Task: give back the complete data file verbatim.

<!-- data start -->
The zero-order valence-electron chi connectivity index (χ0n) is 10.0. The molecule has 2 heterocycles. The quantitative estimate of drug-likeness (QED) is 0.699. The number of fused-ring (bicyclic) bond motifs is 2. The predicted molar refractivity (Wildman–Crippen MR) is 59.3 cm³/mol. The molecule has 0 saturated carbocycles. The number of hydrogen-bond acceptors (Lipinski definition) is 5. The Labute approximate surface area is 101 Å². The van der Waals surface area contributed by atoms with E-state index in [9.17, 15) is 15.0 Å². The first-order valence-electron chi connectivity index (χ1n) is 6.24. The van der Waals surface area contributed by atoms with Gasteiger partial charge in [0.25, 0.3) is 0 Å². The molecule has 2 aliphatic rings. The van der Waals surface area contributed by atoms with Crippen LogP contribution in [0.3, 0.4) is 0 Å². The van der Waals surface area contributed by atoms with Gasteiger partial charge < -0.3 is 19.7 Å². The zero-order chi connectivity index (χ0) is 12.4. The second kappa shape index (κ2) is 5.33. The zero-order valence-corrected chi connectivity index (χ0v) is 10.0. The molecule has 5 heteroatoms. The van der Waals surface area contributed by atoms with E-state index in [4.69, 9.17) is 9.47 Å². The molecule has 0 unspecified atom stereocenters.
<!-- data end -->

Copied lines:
The zero-order valence-electron chi connectivity index (χ0n) is 10.0. The molecule has 2 heterocycles. The quantitative estimate of drug-likeness (QED) is 0.699. The number of fused-ring (bicyclic) bond motifs is 2. The predicted molar refractivity (Wildman–Crippen MR) is 59.3 cm³/mol. The molecule has 0 saturated carbocycles. The number of hydrogen-bond acceptors (Lipinski definition) is 5. The Labute approximate surface area is 101 Å². The van der Waals surface area contributed by atoms with E-state index in [9.17, 15) is 15.0 Å². The first-order valence-electron chi connectivity index (χ1n) is 6.24. The van der Waals surface area contributed by atoms with Gasteiger partial charge in [0.25, 0.3) is 0 Å². The molecule has 2 aliphatic rings. The van der Waals surface area contributed by atoms with Crippen LogP contribution in [0.3, 0.4) is 0 Å². The van der Waals surface area contributed by atoms with Gasteiger partial charge < -0.3 is 19.7 Å². The zero-order chi connectivity index (χ0) is 12.4. The second kappa shape index (κ2) is 5.33. The zero-order valence-corrected chi connectivity index (χ0v) is 10.0. The molecule has 5 heteroatoms. The van der Waals surface area contributed by atoms with E-state index in [4.69, 9.17) is 9.47 Å². The molecule has 0 unspecified atom stereocenters.